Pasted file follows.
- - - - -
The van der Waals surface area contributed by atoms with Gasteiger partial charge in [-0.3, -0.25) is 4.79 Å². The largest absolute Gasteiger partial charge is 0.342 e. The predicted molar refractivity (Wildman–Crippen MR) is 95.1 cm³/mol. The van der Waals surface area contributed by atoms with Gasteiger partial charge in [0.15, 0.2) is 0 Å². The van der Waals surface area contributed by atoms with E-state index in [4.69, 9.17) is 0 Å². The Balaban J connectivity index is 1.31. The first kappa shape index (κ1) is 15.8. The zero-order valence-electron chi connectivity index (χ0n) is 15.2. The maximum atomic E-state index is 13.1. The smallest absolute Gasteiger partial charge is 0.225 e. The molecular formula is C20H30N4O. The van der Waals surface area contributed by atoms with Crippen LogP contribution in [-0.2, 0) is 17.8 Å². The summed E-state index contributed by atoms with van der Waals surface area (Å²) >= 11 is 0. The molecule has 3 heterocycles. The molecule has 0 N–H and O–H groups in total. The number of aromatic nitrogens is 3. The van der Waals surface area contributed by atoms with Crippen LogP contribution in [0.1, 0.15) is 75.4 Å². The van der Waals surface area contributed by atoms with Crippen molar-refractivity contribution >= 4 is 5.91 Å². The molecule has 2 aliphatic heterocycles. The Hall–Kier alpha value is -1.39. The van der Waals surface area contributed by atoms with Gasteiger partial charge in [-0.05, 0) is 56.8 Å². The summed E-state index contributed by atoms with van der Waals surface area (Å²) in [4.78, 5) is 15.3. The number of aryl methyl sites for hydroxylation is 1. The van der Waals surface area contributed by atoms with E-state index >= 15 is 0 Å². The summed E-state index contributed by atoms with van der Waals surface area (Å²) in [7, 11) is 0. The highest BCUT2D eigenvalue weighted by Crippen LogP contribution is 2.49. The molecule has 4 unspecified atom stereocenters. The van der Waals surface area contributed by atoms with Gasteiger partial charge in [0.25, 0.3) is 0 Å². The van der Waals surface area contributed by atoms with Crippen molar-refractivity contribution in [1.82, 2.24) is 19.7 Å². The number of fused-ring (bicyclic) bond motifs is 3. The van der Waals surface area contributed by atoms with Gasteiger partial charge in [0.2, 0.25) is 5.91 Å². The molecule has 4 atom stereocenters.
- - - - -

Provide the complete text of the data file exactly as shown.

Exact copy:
The van der Waals surface area contributed by atoms with Gasteiger partial charge in [-0.3, -0.25) is 4.79 Å². The largest absolute Gasteiger partial charge is 0.342 e. The predicted molar refractivity (Wildman–Crippen MR) is 95.1 cm³/mol. The van der Waals surface area contributed by atoms with Gasteiger partial charge in [0.15, 0.2) is 0 Å². The van der Waals surface area contributed by atoms with E-state index in [4.69, 9.17) is 0 Å². The Balaban J connectivity index is 1.31. The first kappa shape index (κ1) is 15.8. The zero-order valence-electron chi connectivity index (χ0n) is 15.2. The maximum atomic E-state index is 13.1. The smallest absolute Gasteiger partial charge is 0.225 e. The molecular formula is C20H30N4O. The van der Waals surface area contributed by atoms with Crippen LogP contribution in [-0.2, 0) is 17.8 Å². The summed E-state index contributed by atoms with van der Waals surface area (Å²) >= 11 is 0. The molecule has 3 heterocycles. The molecule has 0 N–H and O–H groups in total. The number of aromatic nitrogens is 3. The van der Waals surface area contributed by atoms with Crippen LogP contribution in [0.1, 0.15) is 75.4 Å². The van der Waals surface area contributed by atoms with Crippen molar-refractivity contribution >= 4 is 5.91 Å². The molecule has 2 aliphatic heterocycles. The Hall–Kier alpha value is -1.39. The van der Waals surface area contributed by atoms with Gasteiger partial charge in [-0.05, 0) is 56.8 Å². The summed E-state index contributed by atoms with van der Waals surface area (Å²) in [4.78, 5) is 15.3. The number of aryl methyl sites for hydroxylation is 1. The van der Waals surface area contributed by atoms with E-state index >= 15 is 0 Å². The summed E-state index contributed by atoms with van der Waals surface area (Å²) in [7, 11) is 0. The highest BCUT2D eigenvalue weighted by Crippen LogP contribution is 2.49. The molecule has 4 unspecified atom stereocenters. The van der Waals surface area contributed by atoms with Gasteiger partial charge in [0.25, 0.3) is 0 Å². The van der Waals surface area contributed by atoms with Crippen molar-refractivity contribution in [1.82, 2.24) is 19.7 Å². The number of fused-ring (bicyclic) bond motifs is 3. The van der Waals surface area contributed by atoms with Gasteiger partial charge in [0.2, 0.25) is 5.91 Å². The molecule has 4 atom stereocenters.